When I re-read it a few months ago, to see if it was suitable for my nephew who's now 9, I did find the pace rather hectic and was amazed at my ability to follow it - but follow it I did.
Princess Eilonwy was my role model! Maybe it's a bit dated; maybe it's not very subtle, I don't know. But when I was 7, Princess Eilonwy was all I wanted to be! A proper heroine who talks too much - just what I needed !
I'll re-read the Black Cauldron for next month - I seem to remember it being better, although rather dark. As the books go on, I think they become deeper and the culture and legends become more filled out, which I've always enjoyed.
There were so many parallels between the two, as mentioned, though I found Medwyn more like Beorn than Bombadil. And yes! As others have already mentioned, I was SO relieved when Taran was not the one destined to draw Eilonwy's sword.
Ditto on the Lord of the Rings parallels. I was struck at the beginning how many characters could find a counterpart in that series. One thing that did surprise me, however, was how much I liked Gurgi. When he was introduced I immediately thought of Gollum, and was set up not to like him from the start. I thought Taran was going to have a Samwise-Gollum kind of relationship with him (which I found incredibly annoying). But, for some reason, he turned out to be my favourite part of the book. There was something incredibly endearing about his rhyming 'crunchings and munchings' and 'sneaking and peakings'; I felt as though he was giving a voice to my own puppy Binger, who has a pretty similar spirit of just wanting to please (and hoping for some food in return).
One thing that hasn't been discussed is the title. I was a little disappointed that there wasn't more info on The Book of Three. I'm assuming that there will be more later on in the series, but I wonder why it was chosen as the title for this book. The Horned King or something similar might be more enticing as a title.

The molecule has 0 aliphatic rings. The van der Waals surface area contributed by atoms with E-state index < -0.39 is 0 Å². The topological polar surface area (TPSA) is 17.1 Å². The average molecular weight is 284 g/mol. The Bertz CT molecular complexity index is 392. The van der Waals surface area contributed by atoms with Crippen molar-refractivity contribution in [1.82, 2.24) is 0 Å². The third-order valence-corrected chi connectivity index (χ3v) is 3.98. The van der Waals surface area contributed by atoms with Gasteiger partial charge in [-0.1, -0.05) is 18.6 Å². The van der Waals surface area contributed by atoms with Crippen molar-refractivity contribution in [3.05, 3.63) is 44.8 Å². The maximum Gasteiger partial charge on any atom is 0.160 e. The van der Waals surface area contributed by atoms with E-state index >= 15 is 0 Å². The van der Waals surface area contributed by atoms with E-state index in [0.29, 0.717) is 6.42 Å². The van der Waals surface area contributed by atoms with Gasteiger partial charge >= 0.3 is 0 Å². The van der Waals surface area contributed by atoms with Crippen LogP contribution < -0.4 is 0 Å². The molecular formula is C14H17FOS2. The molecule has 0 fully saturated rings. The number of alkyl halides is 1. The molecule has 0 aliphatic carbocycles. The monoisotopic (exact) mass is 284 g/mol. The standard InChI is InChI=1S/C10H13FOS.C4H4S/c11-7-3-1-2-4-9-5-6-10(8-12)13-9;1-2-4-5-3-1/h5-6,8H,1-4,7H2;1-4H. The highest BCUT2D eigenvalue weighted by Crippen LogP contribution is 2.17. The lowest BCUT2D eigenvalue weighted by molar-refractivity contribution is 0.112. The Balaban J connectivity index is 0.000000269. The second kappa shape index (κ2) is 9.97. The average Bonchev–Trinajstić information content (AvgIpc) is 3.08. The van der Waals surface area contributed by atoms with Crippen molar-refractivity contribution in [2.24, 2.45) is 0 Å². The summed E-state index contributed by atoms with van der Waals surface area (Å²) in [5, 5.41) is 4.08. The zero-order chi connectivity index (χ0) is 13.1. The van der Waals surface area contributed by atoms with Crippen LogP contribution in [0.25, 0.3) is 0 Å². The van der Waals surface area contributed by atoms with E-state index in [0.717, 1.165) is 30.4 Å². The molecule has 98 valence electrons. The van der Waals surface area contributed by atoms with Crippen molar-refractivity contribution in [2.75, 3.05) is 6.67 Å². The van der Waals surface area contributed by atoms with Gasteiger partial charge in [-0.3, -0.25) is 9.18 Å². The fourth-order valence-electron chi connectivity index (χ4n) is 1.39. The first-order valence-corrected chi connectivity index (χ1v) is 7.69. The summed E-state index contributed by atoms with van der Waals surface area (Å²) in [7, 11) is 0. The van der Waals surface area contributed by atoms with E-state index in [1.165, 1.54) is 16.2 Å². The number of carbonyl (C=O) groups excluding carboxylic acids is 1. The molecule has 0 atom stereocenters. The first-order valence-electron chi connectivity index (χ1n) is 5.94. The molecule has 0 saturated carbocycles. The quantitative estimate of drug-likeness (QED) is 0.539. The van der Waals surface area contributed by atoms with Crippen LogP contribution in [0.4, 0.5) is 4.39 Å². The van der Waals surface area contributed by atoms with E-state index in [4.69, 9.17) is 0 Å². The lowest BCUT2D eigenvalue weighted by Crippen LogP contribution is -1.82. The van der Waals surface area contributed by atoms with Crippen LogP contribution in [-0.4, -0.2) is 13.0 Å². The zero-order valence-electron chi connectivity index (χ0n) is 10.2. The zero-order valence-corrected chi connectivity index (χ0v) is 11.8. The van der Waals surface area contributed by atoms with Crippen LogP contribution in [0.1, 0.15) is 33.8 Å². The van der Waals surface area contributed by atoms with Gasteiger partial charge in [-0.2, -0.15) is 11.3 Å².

Overall, I'm looking forward to continuing with the series. I've discovered that the school I teach at has a bunch of copies of the series gathering dust in the bookroom, so I hopefully I'll have the second one read on time in Feb.
And now I want to meet your puppy Binger!
I liked the Book of Three but not as much as the other books (except for Taran Wanderer--eh, that one was okay).
It's so interesting to reread these books as an adult. They were childhood favorites of mine, too. I remember loving the faster pace of the first few books, staying up all night reading them under the covers with a flashlight.
I also loved Alexander's Westmark trilogy, which is even better than the Chronicles of Prydain in my memory. Anyone up for a group read of that when we're done with this?
I also liked the Vesper Holly books, and one of my favorite standalone books of Alexander's is The Arkadians.
Lloyd Alexander's world is more imaginary than Susan Cooper's, so I cannot repeat what I did in that group read, and say anything about location of these books.